On June 3, 2020

Impossible odds

By Gary Salmon

At first I didn’t even notice it nestled under the root flare of a big white pine stump cut several years ago. But the idea of a white pine seedling growing while being sheltered by its larger former self was too much to ignore. The little 2-inch tall white pine seedling germinated in the rotted wood from the pine trunk with little in organic matter but loose enough for a naked seed to at least get started.

It barely had a bundle of needles, five per bunch which identifies it by species. Like all white pine seeds (about 30,000 of them per pound) they have to come in contact with bare soil to grow and that’s where the difficulty starts. A white pine cone has two seeds per scale with a good cone crop every 2-5 years. Even before they leave the security of the cone the losses start. Squirrels cut them off and eat/store the seeds for winter as do several other mammals and birds.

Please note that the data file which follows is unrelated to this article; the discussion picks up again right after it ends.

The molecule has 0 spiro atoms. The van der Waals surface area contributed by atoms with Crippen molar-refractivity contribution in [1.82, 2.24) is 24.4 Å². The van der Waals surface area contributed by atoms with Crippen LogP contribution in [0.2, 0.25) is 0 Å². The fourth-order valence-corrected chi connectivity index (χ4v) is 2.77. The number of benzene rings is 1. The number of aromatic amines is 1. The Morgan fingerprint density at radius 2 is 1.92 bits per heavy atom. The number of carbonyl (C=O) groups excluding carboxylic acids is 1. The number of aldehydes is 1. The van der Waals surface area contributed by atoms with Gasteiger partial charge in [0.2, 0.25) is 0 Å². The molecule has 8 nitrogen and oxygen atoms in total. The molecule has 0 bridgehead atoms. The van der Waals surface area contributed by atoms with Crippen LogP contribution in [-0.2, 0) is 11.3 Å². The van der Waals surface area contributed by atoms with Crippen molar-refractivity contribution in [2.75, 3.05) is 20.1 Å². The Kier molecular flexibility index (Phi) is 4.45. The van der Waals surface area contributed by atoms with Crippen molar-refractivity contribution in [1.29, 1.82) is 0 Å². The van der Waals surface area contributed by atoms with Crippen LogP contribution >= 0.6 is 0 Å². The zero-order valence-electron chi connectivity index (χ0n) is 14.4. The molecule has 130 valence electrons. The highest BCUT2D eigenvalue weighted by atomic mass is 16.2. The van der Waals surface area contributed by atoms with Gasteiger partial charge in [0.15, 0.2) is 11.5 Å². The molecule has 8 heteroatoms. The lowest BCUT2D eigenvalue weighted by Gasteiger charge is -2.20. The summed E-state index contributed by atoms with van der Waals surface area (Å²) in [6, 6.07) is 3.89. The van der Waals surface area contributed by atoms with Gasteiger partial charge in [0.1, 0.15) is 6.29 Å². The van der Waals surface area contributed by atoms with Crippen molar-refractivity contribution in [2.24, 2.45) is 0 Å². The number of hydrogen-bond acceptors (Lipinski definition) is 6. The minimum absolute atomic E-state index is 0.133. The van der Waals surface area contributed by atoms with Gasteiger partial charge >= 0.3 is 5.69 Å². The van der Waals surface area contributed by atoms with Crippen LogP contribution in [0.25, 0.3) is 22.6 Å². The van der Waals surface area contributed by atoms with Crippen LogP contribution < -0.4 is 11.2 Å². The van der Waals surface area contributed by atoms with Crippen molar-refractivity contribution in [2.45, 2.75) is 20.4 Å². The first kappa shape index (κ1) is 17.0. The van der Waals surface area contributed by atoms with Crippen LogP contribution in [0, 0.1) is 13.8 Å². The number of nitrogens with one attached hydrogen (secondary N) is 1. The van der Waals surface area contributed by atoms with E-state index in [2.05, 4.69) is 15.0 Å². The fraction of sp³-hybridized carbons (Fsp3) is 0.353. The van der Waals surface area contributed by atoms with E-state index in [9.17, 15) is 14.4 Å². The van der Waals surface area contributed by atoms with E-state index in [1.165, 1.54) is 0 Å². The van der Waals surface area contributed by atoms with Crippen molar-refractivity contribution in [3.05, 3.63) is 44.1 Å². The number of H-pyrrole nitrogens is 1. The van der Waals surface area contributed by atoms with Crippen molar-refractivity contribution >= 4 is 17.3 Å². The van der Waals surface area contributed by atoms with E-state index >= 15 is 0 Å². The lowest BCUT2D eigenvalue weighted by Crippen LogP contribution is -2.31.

Although wind borne and large in number with a germination rate of nearly 90% it is where they land that is key: a soil medium loose enough to allow them to lay under or on this strata over the winter.

Think about it.

Most wind borne seed lands on rock, or logs, or tree branches, or leaf litter, or water, or other impervious surfaces and do not survive. There is little actual exposed soil available for seeds to grow unless the soil was abandoned agricultural land, burned over, or otherwise disturbed. And then there is the sunshine, a commodity needed in abundance. Both must be present for a pine to germinate, overcome nearby vegetation by fast growth, and get to the sapling stage. White pine is so shade intolerant that it cannot grow under a canopy of its siblings where you might expect it to.

As to the future of my little seedling. It did at least get started from seed to seedling finding a spot soft enough to lay down primitive roots. But before it gets large enough for me to age it by counting each layer of side branches grown each year (white pine is one of the few trees that can be aged by whorl counting), it has to overcome a sterile soil mix, little available water, and the physical closeness of it’s larger stump shelter. A tree from one seed in a million but stranger things have happened.

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